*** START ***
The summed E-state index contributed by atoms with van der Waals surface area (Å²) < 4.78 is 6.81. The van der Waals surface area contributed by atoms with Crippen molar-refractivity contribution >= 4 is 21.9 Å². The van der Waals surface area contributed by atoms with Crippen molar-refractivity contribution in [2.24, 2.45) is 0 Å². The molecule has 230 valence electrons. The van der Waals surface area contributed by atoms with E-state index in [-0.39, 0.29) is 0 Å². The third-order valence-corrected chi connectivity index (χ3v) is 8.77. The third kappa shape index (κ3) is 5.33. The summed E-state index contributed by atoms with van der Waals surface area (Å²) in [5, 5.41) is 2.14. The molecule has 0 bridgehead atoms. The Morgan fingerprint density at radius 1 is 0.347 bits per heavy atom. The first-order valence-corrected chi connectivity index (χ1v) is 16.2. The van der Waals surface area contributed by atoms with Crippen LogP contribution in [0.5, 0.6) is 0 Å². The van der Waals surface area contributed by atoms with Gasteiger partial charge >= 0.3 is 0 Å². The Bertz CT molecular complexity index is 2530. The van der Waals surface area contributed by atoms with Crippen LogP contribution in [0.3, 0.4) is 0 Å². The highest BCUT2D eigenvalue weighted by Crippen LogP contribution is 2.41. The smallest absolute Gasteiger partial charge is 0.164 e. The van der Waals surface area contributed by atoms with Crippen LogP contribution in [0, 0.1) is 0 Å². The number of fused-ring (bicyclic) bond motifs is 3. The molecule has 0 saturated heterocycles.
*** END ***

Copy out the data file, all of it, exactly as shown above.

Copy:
The summed E-state index contributed by atoms with van der Waals surface area (Å²) < 4.78 is 6.81. The van der Waals surface area contributed by atoms with Crippen molar-refractivity contribution >= 4 is 21.9 Å². The van der Waals surface area contributed by atoms with Crippen molar-refractivity contribution in [2.24, 2.45) is 0 Å². The molecule has 230 valence electrons. The van der Waals surface area contributed by atoms with E-state index in [-0.39, 0.29) is 0 Å². The third-order valence-corrected chi connectivity index (χ3v) is 8.77. The third kappa shape index (κ3) is 5.33. The summed E-state index contributed by atoms with van der Waals surface area (Å²) in [5, 5.41) is 2.14. The molecule has 0 bridgehead atoms. The Morgan fingerprint density at radius 1 is 0.347 bits per heavy atom. The first-order valence-corrected chi connectivity index (χ1v) is 16.2. The van der Waals surface area contributed by atoms with Crippen LogP contribution in [0.5, 0.6) is 0 Å². The van der Waals surface area contributed by atoms with Gasteiger partial charge >= 0.3 is 0 Å². The Bertz CT molecular complexity index is 2530. The van der Waals surface area contributed by atoms with Crippen LogP contribution in [0.3, 0.4) is 0 Å². The highest BCUT2D eigenvalue weighted by Crippen LogP contribution is 2.41. The smallest absolute Gasteiger partial charge is 0.164 e. The van der Waals surface area contributed by atoms with Crippen LogP contribution in [0, 0.1) is 0 Å². The number of fused-ring (bicyclic) bond motifs is 3. The molecule has 0 saturated heterocycles.